'Even though the deliberate release of the anthrax was directed at one country, it had regionwide effect in the Americas," the WHO reported. "This was especially so as public health infrastructures had to divert resources to face an overwhelming demand for laboratory tests for suspected tainted postal items, personal protective equipment and for the decontamination of facilities."
Occurring as it did so soon after the September 2001 terrorist attacks, the anthrax offensive prompted a profound rethinking of threats to national and international security. It showed the potential of bioterrorism to cause not just death and disability, but social and economic disruption on an enormous scale both in the United States and internationally, the report states.
"In our increasingly interconnected world, new diseases are emerging at an unprecedented rate, often with the ability to cross borders rapidly and spread," the report states. "Since 1967, at least 39 new pathogens have been identified, including HIV, Ebola hemorrhagic fever, Marburg fever, and SARS. Other centuries-old threats, such as pandemic influenza, malaria and tuberculosis, continue to pose a threat to health through a combination of mutation, rising resistance to antimicrobial medicines and weak health systems."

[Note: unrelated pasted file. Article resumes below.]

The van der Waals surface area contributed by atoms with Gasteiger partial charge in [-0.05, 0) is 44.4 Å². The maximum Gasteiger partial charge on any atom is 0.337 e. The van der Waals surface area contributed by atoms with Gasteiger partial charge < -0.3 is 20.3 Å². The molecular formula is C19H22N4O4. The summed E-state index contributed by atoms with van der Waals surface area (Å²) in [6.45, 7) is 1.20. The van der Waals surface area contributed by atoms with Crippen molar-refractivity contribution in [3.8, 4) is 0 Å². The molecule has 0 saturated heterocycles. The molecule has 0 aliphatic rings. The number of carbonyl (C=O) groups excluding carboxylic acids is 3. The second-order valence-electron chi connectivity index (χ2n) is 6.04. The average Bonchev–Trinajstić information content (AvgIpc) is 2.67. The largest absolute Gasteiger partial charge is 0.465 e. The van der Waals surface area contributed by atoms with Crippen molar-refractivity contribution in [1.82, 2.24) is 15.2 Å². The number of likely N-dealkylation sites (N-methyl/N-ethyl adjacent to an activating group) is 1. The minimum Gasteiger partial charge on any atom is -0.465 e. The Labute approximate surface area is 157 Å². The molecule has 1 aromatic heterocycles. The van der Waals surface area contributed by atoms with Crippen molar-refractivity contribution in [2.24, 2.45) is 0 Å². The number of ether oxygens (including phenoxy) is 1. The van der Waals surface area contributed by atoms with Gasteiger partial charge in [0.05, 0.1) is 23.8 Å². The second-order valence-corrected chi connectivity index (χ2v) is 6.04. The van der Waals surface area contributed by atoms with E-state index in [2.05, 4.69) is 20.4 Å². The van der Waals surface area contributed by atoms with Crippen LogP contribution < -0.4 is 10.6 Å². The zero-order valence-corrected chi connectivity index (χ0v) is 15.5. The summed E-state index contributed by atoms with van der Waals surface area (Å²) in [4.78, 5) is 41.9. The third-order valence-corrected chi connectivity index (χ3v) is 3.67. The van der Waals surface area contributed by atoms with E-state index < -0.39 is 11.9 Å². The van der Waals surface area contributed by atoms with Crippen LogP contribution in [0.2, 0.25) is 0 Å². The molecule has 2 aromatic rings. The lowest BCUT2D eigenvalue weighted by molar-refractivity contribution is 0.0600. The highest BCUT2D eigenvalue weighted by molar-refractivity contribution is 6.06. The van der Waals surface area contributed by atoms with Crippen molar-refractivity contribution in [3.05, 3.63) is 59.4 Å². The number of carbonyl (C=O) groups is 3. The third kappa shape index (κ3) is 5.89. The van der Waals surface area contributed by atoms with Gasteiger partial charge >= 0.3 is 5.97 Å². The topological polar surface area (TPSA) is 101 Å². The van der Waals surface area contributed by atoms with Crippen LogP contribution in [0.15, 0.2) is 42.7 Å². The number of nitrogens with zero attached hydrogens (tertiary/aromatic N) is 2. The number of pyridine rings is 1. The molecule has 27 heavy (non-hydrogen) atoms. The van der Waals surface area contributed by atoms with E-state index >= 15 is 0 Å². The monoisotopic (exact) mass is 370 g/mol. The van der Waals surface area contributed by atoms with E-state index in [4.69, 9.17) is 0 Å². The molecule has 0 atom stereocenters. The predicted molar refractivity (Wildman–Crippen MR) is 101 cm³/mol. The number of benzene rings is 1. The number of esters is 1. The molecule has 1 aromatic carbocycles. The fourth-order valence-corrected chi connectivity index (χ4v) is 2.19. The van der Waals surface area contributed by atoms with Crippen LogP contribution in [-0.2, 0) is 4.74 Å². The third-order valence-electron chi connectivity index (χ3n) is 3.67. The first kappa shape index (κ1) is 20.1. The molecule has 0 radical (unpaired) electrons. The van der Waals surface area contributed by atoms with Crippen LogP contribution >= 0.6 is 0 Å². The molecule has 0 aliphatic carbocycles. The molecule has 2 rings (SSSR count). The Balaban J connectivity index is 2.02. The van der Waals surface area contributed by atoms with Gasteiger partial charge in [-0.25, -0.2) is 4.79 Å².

Global airlines now carry more than 2 billion passengers a year, enabling people and the diseases that travel with them to pass from one country to another in a matter of hours, the WHO noted. The potential health and economic impact was seen in 2003 with SARS, which cost Asian countries an estimated $60 billion in U.S. dollars. The report also sets out the WHO strategic action plan to respond to a pandemic, draws attention to the need for stronger health systems and for continued vigilance in managing the risks and consequences of the international spread of polio and the newly emerging strain of extensively drug-resistant TB (XDR-TB). Noting that no nation is safe in isolation, the WHO urges the following actions for all countries:
- global cooperation in surveillance and outbreak alert and response;
- open sharing of knowledge, technologies and materials, including viruses and other laboratory samples, necessary to optimize secure global public health;
- global responsibility for capacity building within the public health infrastructure of all countries;
- cross-sector collaboration within governments; and increased global and national resources for training, surveillance, laboratory capacity, response networks, and prevention campaigns.
The WHO report is available on the web at: www.who.int/whr/2007/en/index.html.